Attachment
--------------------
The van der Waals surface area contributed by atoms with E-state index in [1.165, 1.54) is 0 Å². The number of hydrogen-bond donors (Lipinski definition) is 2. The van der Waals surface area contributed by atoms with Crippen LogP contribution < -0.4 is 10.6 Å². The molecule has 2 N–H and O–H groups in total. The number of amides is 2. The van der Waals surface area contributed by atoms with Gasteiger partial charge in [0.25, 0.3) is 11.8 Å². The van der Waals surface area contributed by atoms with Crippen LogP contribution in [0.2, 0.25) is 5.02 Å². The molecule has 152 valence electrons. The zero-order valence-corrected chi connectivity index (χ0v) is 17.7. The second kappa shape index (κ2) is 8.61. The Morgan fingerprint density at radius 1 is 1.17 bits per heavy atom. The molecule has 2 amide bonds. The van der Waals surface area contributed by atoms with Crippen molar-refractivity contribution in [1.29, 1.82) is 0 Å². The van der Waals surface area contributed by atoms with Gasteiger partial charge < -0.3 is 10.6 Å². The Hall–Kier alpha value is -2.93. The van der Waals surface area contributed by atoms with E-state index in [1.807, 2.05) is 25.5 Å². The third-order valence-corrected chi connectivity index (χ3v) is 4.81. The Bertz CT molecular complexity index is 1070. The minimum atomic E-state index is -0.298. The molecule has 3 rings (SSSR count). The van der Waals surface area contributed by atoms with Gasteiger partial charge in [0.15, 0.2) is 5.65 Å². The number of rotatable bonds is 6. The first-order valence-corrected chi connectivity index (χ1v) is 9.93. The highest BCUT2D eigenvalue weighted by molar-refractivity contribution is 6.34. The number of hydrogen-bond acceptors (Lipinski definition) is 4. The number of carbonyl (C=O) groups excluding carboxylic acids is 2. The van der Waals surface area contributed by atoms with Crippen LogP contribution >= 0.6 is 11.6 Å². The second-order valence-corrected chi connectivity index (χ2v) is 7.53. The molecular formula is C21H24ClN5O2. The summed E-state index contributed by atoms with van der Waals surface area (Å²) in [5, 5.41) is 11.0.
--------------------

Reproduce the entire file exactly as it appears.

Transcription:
The van der Waals surface area contributed by atoms with E-state index in [1.165, 1.54) is 0 Å². The number of hydrogen-bond donors (Lipinski definition) is 2. The van der Waals surface area contributed by atoms with Crippen LogP contribution < -0.4 is 10.6 Å². The molecule has 2 N–H and O–H groups in total. The number of amides is 2. The van der Waals surface area contributed by atoms with Gasteiger partial charge in [0.25, 0.3) is 11.8 Å². The van der Waals surface area contributed by atoms with Crippen LogP contribution in [0.2, 0.25) is 5.02 Å². The molecule has 152 valence electrons. The zero-order valence-corrected chi connectivity index (χ0v) is 17.7. The second kappa shape index (κ2) is 8.61. The Morgan fingerprint density at radius 1 is 1.17 bits per heavy atom. The molecule has 2 amide bonds. The van der Waals surface area contributed by atoms with Crippen molar-refractivity contribution in [1.29, 1.82) is 0 Å². The van der Waals surface area contributed by atoms with Gasteiger partial charge < -0.3 is 10.6 Å². The Hall–Kier alpha value is -2.93. The van der Waals surface area contributed by atoms with E-state index in [1.807, 2.05) is 25.5 Å². The third-order valence-corrected chi connectivity index (χ3v) is 4.81. The Bertz CT molecular complexity index is 1070. The minimum atomic E-state index is -0.298. The molecule has 3 rings (SSSR count). The van der Waals surface area contributed by atoms with Gasteiger partial charge in [0.15, 0.2) is 5.65 Å². The number of rotatable bonds is 6. The first-order valence-corrected chi connectivity index (χ1v) is 9.93. The highest BCUT2D eigenvalue weighted by molar-refractivity contribution is 6.34. The number of hydrogen-bond acceptors (Lipinski definition) is 4. The number of carbonyl (C=O) groups excluding carboxylic acids is 2. The van der Waals surface area contributed by atoms with Crippen LogP contribution >= 0.6 is 11.6 Å². The second-order valence-corrected chi connectivity index (χ2v) is 7.53. The molecular formula is C21H24ClN5O2. The summed E-state index contributed by atoms with van der Waals surface area (Å²) in [5, 5.41) is 11.0.